Birds. Without a doubt you have gone into your favorite tackle store and seen a baby duck lure. Your immediate reaction might be a laugh or to think that lure was some kind of joke. However, as crazy as it sounds, bass have been known to feed on baby birds. Is that the reason that one of the most popular colors for the whopper plopper is the loon color? We can not say for sure, but the next time you want to try something interesting, put on a baby duck lure and see if you can catch that trophy fish.
Mice. Another crazy lure that will no doubt catch your eye in the store are the mice imitation lures. You may have also seen a topwater lure that imitates a rat swimming across the water. That leads us to a very popular question: Do bass eat mice? Yes, they do. In fact, there is very little that bass won’t eat. Basically if it moves, they will eat it, or at least they will try. Are you looking for a presentation that bass haven’t seen before? Throwing a mouse or rat imitation lure might be your best bet.
Worms. Most of us probably can remember our first days fishing with a bobber and a nightcrawler on the other end, but why are worms so effective when worms don’t live in the water? Bass simply can’t resist the action and the scent that live bait gives off. So the next time you are going on a fishing trip, make sure you bring along a good supply of worms.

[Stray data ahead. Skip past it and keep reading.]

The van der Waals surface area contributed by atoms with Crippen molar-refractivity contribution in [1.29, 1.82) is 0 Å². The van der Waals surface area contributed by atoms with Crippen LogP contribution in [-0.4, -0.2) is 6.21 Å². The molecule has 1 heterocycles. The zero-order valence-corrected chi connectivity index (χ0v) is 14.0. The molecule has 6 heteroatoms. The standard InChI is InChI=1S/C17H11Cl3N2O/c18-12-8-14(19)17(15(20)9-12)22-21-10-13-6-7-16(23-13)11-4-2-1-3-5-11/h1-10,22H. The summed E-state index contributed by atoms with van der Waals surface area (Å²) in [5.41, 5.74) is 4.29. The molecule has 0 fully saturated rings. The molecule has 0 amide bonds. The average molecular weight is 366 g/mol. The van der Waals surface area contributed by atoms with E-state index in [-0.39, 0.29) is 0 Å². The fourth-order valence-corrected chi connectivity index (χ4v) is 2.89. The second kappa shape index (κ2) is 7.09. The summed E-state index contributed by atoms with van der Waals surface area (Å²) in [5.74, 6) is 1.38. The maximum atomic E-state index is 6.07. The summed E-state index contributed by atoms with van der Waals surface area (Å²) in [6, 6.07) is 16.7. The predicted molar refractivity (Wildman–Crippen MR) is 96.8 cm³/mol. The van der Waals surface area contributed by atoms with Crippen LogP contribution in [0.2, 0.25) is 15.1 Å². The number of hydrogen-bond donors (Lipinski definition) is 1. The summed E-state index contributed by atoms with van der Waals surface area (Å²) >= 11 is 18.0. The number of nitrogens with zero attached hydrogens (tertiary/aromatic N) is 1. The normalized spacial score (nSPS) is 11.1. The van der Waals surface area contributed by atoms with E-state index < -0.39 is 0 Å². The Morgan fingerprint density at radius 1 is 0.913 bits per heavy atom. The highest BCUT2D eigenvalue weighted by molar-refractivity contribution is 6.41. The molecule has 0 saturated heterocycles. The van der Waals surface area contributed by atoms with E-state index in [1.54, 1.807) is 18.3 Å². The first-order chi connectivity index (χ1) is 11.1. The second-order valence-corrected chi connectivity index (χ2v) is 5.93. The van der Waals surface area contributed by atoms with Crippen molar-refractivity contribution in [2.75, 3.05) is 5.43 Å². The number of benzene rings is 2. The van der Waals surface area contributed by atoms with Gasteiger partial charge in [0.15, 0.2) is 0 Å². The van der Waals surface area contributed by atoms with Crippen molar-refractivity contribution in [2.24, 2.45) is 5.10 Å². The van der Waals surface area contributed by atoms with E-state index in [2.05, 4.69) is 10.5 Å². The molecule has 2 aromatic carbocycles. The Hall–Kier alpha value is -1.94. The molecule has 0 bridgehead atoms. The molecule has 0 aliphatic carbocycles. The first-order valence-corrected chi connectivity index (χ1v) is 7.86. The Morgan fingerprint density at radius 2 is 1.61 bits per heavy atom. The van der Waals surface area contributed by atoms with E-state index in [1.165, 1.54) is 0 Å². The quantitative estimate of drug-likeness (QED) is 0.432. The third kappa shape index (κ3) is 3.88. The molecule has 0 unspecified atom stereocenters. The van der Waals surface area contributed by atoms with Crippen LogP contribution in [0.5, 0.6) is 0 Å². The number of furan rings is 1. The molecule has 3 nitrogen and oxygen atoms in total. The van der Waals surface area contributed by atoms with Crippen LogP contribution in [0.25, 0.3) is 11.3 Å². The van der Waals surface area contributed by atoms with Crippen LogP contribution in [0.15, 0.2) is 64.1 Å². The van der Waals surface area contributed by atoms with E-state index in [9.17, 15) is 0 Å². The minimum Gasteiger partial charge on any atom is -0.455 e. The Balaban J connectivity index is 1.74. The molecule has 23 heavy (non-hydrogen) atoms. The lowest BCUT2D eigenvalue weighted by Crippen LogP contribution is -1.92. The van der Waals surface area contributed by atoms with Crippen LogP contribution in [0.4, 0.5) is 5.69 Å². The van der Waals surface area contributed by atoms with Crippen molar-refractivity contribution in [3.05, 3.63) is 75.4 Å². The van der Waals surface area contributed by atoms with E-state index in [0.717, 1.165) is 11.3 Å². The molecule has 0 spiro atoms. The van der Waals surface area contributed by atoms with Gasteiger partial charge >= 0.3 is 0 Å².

Bass. It is a fish eat fish world out there. In a fish’s mind you either eat to survive or be eaten. There is no time to stop and determine the species. Bass won’t hesitate on striking a bass imitation lure, so neither should we hesitate to put one on.
Insects. Another great snack for bass are insects. A smaller bass that is under two inches is called a fry. Fry will mainly feed on insects and they will continue to do so until they are about 8 inches long. After they have reached that size, they will begin to feed on smaller fish. However, this doesn’t mean that bigger fish won’t feed on insects. Many larger bass have also been known to feed on insects as well.
So, what do bass eat? As we can see from this post they will feed on shad, bluegill, trout, crawfish, frogs, birds, mice, worms, insects and yes other bass, but that is not all.
They have also been seen feeding on smaller reptiles such as salamanders, and lizards. They will even take on an alligator if the opportunity presents itself. Don’t believe me? Check out the following video and watch a bass take on an alligator.
Pretty crazy right? So I am trying to encourage you to throw an alligator imitation lure? No. You’d probably have very little success, but this video shows us that bass aren’t picky eaters, they will eat just about anything. The most important thing to do is to find out what they are feeding on and throw that lure.
Have you seen bass feeding on something strange? Please share with us your thoughts on what do bass eat in the comment section below.